A report from the CEPR compared the period from 1960 to 1980, when most countries had more restrictive, inward looking economies to the period 1980 to 200 the period of neo liberalism and found that progress was greater before the 1980s on both economic and social grounds.
Those countries that have adopted free market polices have developed more slowly on those countries that protected their economies
Dependency theorists argue that neo-liberalism is merely a way to open up countries so they are more easily exploitable by Transnational Corporations. We will see this in the next handout!
Transnational Corporations do not tend to invest in the poorest countries, only in LDCs and NICs
A summary of Wallerstein’s World Systems Theory including the key ideas of Core, Semi-Periphery and Periphery countries, relevant to A Level Sociology Global Development Module. NB This is very much a summary designed to get an 18 year old through an exam, so may not suit higher level students.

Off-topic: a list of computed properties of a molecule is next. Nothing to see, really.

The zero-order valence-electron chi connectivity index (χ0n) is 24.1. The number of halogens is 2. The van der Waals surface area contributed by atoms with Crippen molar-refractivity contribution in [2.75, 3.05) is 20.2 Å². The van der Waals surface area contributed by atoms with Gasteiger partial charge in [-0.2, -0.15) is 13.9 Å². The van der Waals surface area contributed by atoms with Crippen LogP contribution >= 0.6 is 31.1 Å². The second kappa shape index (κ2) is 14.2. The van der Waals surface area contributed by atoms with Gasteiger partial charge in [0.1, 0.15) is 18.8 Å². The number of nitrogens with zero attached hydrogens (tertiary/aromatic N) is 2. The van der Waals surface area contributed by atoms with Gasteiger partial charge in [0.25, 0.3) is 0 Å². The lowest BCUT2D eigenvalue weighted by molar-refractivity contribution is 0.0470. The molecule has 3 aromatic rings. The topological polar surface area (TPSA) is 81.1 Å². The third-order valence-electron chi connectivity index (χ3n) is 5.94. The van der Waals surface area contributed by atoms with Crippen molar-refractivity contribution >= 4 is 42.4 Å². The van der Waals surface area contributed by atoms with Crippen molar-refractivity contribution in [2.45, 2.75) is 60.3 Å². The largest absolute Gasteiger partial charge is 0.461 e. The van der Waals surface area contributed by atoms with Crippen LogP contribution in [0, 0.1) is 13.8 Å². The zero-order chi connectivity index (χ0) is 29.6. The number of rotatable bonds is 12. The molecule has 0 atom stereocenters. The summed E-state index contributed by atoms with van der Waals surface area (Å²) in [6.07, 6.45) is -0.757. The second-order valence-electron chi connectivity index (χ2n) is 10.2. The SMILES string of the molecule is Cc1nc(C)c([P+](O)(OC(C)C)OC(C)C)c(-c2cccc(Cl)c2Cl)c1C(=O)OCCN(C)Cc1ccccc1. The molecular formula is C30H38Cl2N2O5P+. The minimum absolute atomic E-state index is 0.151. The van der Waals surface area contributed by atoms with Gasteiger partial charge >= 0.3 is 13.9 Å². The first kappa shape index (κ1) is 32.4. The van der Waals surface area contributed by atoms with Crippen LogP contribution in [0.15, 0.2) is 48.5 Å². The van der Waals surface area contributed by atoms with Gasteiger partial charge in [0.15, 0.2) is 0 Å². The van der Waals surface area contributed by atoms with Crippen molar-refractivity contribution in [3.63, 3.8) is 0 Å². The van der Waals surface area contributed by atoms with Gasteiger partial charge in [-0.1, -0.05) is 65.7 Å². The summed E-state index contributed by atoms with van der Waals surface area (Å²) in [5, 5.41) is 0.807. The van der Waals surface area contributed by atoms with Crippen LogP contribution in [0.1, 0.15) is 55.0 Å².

World systems theory is a response to the criticisms of Dependency Theory (and for the purposes of the exam can still be treated as part of Dependency Theory). World Systems Theory was developed by Immanuel Wallerstein (1979).
Wallerstein accepts the fact ex-colonies are not doomed to be forever trapped in a state of dependency; it is possible for them to climb the economic ladder of development, as many of them have done. However, he also believes that the global capitalism system still requires some countries, or at least regions within countries to be poor so they can be exploited by the wealthy at the top. Wallerstein’s theory has four underlying principles:
One must look at the world system as a whole, rather than just at individual countries. Dependency Theory tended to argue that countries are poor because they used to be exploited by other countries. However focusing on countries (or governments/ nation states) is the wrong level of analysis – government today have declined in power, whereas Corporations are more powerful than ever. Global Corporations, and global capital, transcend national boundaries, and nation states (even wealthy ones) are relatively powerless to control them, thus in order to understand why countries are rich or poor, we should be looking at global economic institutions and corporations rather than countries. Global Economic Institutions form what Wallerstein calls a Modern World System, and all countries, rich and poor alike are caught up in it.